American Energy Companies Report Over Three Times Higher Utility MACT Compliance Costs than EPA Projected
A handful of American energy businesses will face a combined $32 billion in costs to comply with the Obama Administration’s Utility MACT rule, according to recent annual reports from two dozen energy producers that have announced power plant closures. While two dozen companies hardly encompasses the entire American energy industry, their compliance costs alone are three times higher than EPA’s estimate for Utility MACT for the entire country. The EPA estimated this rule would cost Americans $9.6 billion. No small discrepancy.
For example, First Energy reported, “[E]nvironmental retrofits still will be required at our other coal units to meet new MATS regulations [Utility MACT]. While our current estimated investment for these retrofits is about $1.3 billion to $1.7 billion, we continue to evaluate options that could further reduce our costs.”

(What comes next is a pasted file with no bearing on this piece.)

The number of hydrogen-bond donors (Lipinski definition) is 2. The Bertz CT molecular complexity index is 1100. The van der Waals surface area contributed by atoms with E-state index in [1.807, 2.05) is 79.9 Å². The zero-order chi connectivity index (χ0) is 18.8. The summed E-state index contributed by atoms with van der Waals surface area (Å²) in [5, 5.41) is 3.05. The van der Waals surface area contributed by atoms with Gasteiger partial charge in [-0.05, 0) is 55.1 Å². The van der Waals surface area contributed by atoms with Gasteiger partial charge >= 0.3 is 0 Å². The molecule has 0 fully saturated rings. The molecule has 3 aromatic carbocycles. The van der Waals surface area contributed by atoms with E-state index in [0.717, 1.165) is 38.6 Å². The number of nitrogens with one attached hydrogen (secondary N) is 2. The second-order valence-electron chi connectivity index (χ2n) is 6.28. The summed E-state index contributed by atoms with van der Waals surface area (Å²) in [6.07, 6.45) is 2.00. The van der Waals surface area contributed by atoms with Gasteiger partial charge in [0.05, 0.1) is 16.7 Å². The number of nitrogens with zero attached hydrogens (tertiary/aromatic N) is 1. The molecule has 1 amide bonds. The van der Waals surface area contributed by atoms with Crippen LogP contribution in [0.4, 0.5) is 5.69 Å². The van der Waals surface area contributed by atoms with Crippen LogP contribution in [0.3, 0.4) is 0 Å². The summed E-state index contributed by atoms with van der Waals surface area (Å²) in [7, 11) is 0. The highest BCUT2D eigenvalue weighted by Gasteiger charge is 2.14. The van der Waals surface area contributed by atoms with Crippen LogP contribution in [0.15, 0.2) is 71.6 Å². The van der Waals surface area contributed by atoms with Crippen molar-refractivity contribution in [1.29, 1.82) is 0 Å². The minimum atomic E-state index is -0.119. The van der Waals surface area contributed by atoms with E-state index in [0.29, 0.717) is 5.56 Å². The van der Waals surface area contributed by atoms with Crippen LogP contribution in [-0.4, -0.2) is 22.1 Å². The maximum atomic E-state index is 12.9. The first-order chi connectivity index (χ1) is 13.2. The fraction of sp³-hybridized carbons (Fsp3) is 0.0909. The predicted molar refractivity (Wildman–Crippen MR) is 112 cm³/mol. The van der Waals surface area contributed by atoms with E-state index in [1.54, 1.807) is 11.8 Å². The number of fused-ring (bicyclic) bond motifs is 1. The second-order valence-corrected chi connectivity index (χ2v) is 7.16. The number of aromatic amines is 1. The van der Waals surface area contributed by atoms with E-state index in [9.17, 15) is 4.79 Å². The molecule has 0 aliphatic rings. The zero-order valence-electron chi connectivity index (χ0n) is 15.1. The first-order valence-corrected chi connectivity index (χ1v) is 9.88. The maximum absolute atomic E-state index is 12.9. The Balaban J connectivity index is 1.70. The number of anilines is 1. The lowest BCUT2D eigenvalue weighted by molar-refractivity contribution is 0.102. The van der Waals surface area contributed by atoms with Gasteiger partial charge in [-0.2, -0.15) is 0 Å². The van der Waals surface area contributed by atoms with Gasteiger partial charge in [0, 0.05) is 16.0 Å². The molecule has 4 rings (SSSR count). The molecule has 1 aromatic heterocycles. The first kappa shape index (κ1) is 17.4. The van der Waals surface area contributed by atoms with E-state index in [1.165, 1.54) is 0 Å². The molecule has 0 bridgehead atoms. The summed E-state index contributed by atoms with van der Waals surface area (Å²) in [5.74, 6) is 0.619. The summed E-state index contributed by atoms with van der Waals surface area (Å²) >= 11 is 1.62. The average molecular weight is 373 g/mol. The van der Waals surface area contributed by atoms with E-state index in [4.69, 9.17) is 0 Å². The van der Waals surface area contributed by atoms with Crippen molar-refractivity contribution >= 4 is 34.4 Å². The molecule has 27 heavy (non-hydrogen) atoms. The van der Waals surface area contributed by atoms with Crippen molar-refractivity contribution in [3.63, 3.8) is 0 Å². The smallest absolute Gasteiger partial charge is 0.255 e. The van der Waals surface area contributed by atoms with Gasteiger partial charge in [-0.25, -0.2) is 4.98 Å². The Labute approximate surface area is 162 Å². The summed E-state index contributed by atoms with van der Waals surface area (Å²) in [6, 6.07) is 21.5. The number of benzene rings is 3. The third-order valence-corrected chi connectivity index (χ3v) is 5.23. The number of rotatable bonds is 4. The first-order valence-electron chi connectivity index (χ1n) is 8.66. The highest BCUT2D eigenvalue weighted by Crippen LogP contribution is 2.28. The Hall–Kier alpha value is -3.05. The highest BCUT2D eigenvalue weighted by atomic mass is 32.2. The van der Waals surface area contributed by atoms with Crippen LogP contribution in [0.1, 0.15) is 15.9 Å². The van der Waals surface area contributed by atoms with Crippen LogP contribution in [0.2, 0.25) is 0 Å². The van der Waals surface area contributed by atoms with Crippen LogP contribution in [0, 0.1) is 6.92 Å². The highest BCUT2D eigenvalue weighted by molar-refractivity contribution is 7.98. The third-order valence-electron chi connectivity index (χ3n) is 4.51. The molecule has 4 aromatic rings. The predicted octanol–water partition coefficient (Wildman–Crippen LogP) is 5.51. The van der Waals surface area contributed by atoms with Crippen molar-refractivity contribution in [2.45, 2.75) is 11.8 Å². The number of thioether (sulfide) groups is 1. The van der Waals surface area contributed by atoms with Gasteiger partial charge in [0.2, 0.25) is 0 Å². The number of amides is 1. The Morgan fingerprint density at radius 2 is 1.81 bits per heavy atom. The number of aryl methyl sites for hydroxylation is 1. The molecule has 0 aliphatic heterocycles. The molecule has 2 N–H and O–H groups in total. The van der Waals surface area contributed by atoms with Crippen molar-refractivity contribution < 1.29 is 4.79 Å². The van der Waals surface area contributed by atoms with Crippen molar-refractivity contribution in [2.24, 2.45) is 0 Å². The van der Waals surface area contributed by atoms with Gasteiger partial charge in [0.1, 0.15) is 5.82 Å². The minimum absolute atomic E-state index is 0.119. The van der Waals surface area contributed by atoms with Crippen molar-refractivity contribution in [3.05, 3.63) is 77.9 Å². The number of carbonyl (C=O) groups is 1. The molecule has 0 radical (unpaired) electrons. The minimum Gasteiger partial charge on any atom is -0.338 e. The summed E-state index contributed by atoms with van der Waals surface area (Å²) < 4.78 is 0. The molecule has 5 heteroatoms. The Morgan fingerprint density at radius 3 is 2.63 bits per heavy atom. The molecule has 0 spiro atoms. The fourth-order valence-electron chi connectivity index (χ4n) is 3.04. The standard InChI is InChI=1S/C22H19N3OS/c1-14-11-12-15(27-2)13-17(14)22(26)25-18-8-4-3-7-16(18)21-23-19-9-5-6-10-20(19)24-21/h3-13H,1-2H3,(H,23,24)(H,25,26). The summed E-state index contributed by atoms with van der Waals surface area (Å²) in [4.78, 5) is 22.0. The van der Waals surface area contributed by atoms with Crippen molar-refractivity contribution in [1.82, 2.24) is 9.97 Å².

Of the 24 companies that have reported Utility MACT cost estimates, only a few announced direct layoffs from the rule, totaling 5,100 jobs so far. Yet according to recently-announced power plant retirements, seen in this map here, more than 9,100 jobs are being directly affected by Utility MACT.
These figures have also been affected by CSAPR (Cross-State Air Pollution Rule) and other EPA rules. Figures could worsen with changing cooling water tower regulations, coal ash disposal rules, and pending litigation.